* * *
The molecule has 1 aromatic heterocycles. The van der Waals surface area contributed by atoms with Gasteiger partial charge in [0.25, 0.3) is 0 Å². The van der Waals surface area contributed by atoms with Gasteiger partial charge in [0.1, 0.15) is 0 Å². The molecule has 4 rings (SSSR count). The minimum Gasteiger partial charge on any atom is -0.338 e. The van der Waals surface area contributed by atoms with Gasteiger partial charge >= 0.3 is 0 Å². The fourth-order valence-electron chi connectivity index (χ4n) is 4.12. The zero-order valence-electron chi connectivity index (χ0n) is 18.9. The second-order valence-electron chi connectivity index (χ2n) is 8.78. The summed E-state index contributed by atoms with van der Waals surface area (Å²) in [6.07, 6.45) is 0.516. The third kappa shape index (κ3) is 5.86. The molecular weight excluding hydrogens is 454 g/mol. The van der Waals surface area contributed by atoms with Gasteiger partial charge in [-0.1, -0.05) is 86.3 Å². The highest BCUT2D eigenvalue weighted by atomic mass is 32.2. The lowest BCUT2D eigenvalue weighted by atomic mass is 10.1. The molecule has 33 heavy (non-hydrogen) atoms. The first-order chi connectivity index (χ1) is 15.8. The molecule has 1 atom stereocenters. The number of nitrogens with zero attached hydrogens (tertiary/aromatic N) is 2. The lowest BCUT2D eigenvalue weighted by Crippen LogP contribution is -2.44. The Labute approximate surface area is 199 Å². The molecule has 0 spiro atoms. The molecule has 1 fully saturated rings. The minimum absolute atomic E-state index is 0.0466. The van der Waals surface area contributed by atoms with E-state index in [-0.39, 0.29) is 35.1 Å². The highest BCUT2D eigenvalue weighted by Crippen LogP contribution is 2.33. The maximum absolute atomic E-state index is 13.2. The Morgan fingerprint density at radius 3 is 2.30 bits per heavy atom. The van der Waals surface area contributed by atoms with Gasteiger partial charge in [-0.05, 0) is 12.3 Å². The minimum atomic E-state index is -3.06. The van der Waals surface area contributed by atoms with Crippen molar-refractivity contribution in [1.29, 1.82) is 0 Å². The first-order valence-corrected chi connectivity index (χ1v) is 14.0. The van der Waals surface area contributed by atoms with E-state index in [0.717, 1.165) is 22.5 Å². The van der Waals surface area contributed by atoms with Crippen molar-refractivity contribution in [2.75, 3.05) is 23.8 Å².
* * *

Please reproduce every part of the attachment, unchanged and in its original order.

The molecule has 1 aromatic heterocycles. The van der Waals surface area contributed by atoms with Gasteiger partial charge in [0.25, 0.3) is 0 Å². The van der Waals surface area contributed by atoms with Gasteiger partial charge in [0.1, 0.15) is 0 Å². The molecule has 4 rings (SSSR count). The minimum Gasteiger partial charge on any atom is -0.338 e. The van der Waals surface area contributed by atoms with Gasteiger partial charge >= 0.3 is 0 Å². The fourth-order valence-electron chi connectivity index (χ4n) is 4.12. The zero-order valence-electron chi connectivity index (χ0n) is 18.9. The second-order valence-electron chi connectivity index (χ2n) is 8.78. The summed E-state index contributed by atoms with van der Waals surface area (Å²) in [6.07, 6.45) is 0.516. The third kappa shape index (κ3) is 5.86. The molecular weight excluding hydrogens is 454 g/mol. The van der Waals surface area contributed by atoms with Gasteiger partial charge in [-0.1, -0.05) is 86.3 Å². The highest BCUT2D eigenvalue weighted by atomic mass is 32.2. The lowest BCUT2D eigenvalue weighted by atomic mass is 10.1. The molecule has 33 heavy (non-hydrogen) atoms. The first-order chi connectivity index (χ1) is 15.8. The molecule has 1 atom stereocenters. The number of nitrogens with zero attached hydrogens (tertiary/aromatic N) is 2. The lowest BCUT2D eigenvalue weighted by Crippen LogP contribution is -2.44. The Labute approximate surface area is 199 Å². The molecule has 0 spiro atoms. The molecule has 1 fully saturated rings. The minimum absolute atomic E-state index is 0.0466. The van der Waals surface area contributed by atoms with E-state index in [-0.39, 0.29) is 35.1 Å². The highest BCUT2D eigenvalue weighted by Crippen LogP contribution is 2.33. The maximum absolute atomic E-state index is 13.2. The Morgan fingerprint density at radius 3 is 2.30 bits per heavy atom. The van der Waals surface area contributed by atoms with Gasteiger partial charge in [-0.05, 0) is 12.3 Å². The minimum atomic E-state index is -3.06. The van der Waals surface area contributed by atoms with Crippen molar-refractivity contribution in [1.29, 1.82) is 0 Å². The first-order valence-corrected chi connectivity index (χ1v) is 14.0. The van der Waals surface area contributed by atoms with E-state index in [0.717, 1.165) is 22.5 Å². The van der Waals surface area contributed by atoms with Crippen molar-refractivity contribution in [2.75, 3.05) is 23.8 Å².